Page 22

2014SumShotcreteEMag

Bridge Preservation over the Oregon Inlet A History of Concrete Rehabilitation on North Carolina’s Outer Banks By Martin Emmrich Fig. 1: Herbert C. Bonner Bridge Photo by Smkybear, courtesy of Flickr.com via Wikimedia Commons Athe Atlantic Ocean and separates Bodie concrete mixture designs, and only a minimalepoxy-coated reinforcing steel, no advancedpaint coatings for steel members, no enhancedlong North Carolina’s Outer Banks, theOregon Inlet joins the Pamlico Sound with Island to the north from Pea Island to the south. amount of concrete cover over reinforcing steel. It is traversed by a 2.5 mile (4 km) bridge, the Like many of today’s bridges, it has out-lived Herbert C. Bonner Bridge, which serves as a its intended 30-year lifespan. Over the course lifeline for thousands of residents (Fig. 1). of over 50 years, the bridge has taken a beating, Over 2 million cars cross the bridge annually, including weathering many storms, with- providing islanders access to work, schools, and standing corrosive saltwater and air, enduring health care on the mainland while also providing harsh current, and sustaining numerous boat access for an important part of North Carolina’s crashes. The chloride-laden salt air has taken a annual $19.4 billion tourism industry. With toll on the bridge’s embedded reinforcing steel, landmarks such as the Cape Hatteras Light- creating concrete spalling, and the turbulent house, one-quarter of Dare County’s overall waters of the inlet are constantly shifting the economic impact comes from Outer Banks sand on the ocean floor, undermining the piers tourism alone. that support the bridge. “The concrete is essentially rotting from the The Bridge’s History inside out as salt has found its way to the internal The bridge was built by the North Carolina reinforcing steel causing the steel to corrode,” Department of Transportation (NCDOT) in 1963 said State Bridge Management Engineer Greg for $4.1 million to replace the existing ferry route Perfetti. “We’ve also had problems with scour that could no longer keep up with the growing over the years, where the sand around the piers traffic. It was built without technology and gets washed away” (NCDOT Press Release, methods considered standard practice today—no 9/4/2013). 20 Shotcrete • Summer 2014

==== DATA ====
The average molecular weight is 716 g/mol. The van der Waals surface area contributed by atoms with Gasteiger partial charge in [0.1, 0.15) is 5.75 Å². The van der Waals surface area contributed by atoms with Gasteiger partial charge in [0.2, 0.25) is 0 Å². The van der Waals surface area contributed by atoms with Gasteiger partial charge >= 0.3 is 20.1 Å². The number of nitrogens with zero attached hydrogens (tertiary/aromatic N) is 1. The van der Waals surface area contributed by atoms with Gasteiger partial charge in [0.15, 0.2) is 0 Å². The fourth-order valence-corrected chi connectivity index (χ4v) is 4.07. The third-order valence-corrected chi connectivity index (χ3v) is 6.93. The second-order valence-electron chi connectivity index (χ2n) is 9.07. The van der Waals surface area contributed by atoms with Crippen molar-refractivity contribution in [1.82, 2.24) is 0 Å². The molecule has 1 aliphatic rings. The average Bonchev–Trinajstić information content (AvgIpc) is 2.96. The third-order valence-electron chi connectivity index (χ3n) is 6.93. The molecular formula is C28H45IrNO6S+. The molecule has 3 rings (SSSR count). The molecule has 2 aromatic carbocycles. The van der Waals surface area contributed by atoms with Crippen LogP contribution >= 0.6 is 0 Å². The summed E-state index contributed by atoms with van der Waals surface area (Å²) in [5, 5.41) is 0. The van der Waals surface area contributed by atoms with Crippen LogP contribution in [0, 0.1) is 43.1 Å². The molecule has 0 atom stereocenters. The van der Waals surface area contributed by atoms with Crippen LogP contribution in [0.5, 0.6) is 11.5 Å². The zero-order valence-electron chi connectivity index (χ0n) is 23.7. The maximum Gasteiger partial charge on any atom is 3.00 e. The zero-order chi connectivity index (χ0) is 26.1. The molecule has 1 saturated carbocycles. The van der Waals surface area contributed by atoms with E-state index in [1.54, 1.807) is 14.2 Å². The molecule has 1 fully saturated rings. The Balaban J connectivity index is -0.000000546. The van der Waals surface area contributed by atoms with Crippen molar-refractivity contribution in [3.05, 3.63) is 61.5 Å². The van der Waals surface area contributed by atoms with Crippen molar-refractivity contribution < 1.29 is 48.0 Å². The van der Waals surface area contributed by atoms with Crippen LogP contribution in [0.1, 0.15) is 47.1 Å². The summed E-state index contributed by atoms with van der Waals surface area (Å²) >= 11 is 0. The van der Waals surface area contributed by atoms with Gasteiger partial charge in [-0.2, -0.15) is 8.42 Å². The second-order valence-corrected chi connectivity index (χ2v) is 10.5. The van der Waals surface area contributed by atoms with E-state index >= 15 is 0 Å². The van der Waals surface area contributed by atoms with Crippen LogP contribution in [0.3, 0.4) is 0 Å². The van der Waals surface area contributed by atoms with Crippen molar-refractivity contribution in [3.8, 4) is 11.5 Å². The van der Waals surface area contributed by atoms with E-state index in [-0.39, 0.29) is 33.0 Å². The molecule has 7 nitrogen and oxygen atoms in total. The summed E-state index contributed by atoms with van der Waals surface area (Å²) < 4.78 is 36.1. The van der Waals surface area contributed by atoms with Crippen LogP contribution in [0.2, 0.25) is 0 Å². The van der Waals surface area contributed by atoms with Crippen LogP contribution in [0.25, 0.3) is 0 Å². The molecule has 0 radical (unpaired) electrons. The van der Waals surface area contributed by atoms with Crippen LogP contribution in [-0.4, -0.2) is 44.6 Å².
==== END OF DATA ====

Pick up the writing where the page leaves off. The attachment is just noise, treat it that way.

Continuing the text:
2014SumShotcreteEMag
To see the actual publication please follow the link above